At the 2016 Fellows meeting last March, Brad Smith shared personal stories and tips on leadership with LCLD president Robert Grey. Videography by Jay Haas.
The Language of Leadership initiative launched at LCLD’s 2016 annual membership meeting is meant to continue at the regional level, where it can, in fact, have even more impact and touch even more careers. It’s important that these discussions draw in Members, current Fellows and Fellows Alums, 1Ls, Pathfinders and even law school Mentees, put them in the same room, and focus on real-world, local issues. LCLD is committed to seeing this critical discussion take root at the local level and becoming as results-oriented for all LCLD participants as possible.
Here are five recommendations offered as a starting template for advancing regional conversations:
• Co-host an event with LCLD Members in the spotlight. Law firms and clients in a given metropolitan area can co-host an event for LCLD program participants that puts a General Counsel and a Managing Partner on stage with a moderator—a dramatic setting similar to interviews that Robert Grey has conducted with Brad Smith, Greg Jordan, Paul Jones, Ellen Dwyer, Kate Adams, and others. This has proven to be an effective format allowing for in-depth, intimate conversation and for direct questioning from the audience. Estimated time for this conversation is one hour.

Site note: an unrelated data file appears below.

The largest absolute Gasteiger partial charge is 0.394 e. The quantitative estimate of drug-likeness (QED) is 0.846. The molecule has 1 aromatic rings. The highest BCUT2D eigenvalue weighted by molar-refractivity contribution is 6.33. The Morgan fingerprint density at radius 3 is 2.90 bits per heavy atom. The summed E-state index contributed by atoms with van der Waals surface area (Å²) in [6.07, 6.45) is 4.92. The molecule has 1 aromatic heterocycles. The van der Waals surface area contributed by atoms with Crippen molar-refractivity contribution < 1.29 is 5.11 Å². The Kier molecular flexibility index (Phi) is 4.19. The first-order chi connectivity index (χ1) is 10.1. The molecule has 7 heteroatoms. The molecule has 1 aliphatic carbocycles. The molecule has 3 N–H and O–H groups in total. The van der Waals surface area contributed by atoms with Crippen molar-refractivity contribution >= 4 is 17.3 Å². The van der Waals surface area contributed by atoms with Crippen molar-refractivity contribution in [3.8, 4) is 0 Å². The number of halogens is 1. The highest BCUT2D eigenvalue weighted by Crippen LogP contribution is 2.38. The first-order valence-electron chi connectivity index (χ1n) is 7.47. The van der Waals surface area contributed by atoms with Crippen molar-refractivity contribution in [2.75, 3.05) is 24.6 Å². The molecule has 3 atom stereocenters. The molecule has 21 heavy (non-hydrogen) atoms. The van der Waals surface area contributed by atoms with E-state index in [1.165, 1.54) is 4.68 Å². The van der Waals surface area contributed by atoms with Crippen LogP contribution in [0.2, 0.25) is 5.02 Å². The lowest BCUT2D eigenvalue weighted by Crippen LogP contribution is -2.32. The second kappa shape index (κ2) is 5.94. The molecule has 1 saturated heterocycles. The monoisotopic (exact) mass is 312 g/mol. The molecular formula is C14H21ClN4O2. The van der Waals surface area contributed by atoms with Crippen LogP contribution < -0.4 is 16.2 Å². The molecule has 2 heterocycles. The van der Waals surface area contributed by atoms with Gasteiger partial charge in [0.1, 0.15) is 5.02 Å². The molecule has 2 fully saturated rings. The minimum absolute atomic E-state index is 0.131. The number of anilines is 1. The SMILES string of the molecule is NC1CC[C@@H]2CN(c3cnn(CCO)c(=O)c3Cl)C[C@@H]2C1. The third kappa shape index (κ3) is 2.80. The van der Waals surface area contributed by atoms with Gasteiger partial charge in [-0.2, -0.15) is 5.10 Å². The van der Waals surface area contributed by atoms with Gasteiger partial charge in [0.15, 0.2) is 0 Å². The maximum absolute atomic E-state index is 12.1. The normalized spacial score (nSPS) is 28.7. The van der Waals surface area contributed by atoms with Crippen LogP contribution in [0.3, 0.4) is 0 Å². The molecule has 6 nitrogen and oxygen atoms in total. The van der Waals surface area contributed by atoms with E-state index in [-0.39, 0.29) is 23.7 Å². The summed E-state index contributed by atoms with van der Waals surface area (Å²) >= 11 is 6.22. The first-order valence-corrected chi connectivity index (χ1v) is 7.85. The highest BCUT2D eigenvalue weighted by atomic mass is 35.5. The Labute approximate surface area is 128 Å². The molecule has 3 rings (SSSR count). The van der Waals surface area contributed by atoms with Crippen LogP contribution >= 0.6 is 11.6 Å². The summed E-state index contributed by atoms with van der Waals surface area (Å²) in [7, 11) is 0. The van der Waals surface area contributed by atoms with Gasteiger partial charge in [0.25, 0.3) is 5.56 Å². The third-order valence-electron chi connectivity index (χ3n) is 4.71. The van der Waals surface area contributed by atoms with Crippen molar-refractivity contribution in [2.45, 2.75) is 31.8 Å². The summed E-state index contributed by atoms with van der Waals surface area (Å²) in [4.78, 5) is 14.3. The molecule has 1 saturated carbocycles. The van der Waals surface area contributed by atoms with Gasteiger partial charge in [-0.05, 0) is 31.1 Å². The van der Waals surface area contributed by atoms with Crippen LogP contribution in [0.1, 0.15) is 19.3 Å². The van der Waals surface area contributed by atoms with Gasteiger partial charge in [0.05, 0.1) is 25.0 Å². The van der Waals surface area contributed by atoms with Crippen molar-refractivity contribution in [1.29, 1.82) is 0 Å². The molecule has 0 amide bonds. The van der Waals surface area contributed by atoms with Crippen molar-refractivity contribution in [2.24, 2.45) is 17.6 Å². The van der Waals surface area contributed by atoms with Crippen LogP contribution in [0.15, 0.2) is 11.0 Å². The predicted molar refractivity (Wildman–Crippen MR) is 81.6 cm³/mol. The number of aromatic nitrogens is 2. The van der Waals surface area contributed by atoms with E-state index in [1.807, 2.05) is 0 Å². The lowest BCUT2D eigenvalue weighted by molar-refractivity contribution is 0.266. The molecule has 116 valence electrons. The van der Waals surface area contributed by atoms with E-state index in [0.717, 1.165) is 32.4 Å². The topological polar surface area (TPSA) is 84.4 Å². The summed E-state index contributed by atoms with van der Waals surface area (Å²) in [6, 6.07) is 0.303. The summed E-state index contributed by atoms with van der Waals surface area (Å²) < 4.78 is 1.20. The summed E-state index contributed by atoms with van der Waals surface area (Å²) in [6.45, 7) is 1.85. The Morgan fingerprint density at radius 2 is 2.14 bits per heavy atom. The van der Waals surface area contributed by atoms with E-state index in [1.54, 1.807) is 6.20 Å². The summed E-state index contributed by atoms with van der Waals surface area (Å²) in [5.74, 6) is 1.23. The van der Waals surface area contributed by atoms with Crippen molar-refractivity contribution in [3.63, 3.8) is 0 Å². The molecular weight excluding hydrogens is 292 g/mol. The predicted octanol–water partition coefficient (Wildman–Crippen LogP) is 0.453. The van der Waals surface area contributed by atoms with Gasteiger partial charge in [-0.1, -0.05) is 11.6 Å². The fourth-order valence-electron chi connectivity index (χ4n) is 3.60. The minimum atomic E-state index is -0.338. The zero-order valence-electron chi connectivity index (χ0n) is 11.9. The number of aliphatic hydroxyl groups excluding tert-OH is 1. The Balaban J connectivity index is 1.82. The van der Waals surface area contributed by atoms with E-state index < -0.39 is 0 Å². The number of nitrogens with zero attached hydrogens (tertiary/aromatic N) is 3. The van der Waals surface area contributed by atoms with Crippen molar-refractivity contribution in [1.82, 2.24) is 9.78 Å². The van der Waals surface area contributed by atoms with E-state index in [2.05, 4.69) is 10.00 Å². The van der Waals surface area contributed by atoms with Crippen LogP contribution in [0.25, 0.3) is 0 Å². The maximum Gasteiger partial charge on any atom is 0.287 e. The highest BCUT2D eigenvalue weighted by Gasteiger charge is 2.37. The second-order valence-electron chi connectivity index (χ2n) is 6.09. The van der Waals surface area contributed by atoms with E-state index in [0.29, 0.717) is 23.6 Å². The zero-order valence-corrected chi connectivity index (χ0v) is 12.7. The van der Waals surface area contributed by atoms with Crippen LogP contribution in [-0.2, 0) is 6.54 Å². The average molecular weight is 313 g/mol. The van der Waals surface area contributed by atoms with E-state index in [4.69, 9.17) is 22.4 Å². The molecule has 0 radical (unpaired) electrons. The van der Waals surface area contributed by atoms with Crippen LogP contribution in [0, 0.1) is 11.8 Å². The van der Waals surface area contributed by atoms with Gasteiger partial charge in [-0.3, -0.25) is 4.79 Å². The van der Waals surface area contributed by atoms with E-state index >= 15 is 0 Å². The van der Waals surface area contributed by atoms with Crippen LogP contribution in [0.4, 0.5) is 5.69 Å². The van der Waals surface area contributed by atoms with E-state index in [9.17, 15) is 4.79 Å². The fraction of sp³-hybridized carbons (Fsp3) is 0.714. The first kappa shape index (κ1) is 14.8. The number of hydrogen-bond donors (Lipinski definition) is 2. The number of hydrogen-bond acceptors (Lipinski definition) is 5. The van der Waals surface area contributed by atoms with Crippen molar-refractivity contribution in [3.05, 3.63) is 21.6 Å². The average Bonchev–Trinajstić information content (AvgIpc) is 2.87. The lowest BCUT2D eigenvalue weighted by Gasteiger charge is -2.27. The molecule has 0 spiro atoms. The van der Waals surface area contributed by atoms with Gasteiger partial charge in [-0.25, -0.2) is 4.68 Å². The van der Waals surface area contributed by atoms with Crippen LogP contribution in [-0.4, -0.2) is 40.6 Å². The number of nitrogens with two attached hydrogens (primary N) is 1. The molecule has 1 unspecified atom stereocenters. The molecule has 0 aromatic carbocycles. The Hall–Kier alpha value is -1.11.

• Let LCLD Fellows and Alumni take the lead. Assign your Fellows to organize the event and manage the details in collaboration with Fellows from other LCLD organizations in your region.
• Prepare questions and topics in advance. LCLD can provide a set of starting questions to get the local conversation between GC and MP off the ground. We’ve seen the kinds of subjects that excite an audience and are glad to make available a short list of topics and potential questions. Audiences, particularly Fellows and Pathfinders, are fascinated to hear personal stories and wisdom from those who’ve “been there...done that.” The on-stage Q&A is an ideal format for extracting those stories and insights. LCLD President Robert Grey may be available to serve as moderator.
• Build networking into the event. At the end of the Language of Leadership conversation, there can be an opportunity for networking, particularly for younger attorneys. This can be a simple, one-hour reception where the rising generation of diverse attorneys can pursue with a GC or MP a thought that was raised in the on-stage conversation. It is an invaluable chance for rising attorneys to broaden contacts and rub shoulders with more senior lawyers.
• Document the proceedings. Assign a “scribe” to take notes (and a photographer, if possible) during the event and pass along highlights to the LCLD headquarters so we can share beyond a regional event any thoughts that may be of interest to the national LCLD community.
If you are interested in organizing a Language of Leadership event in your area, please contact Jennifer Denton.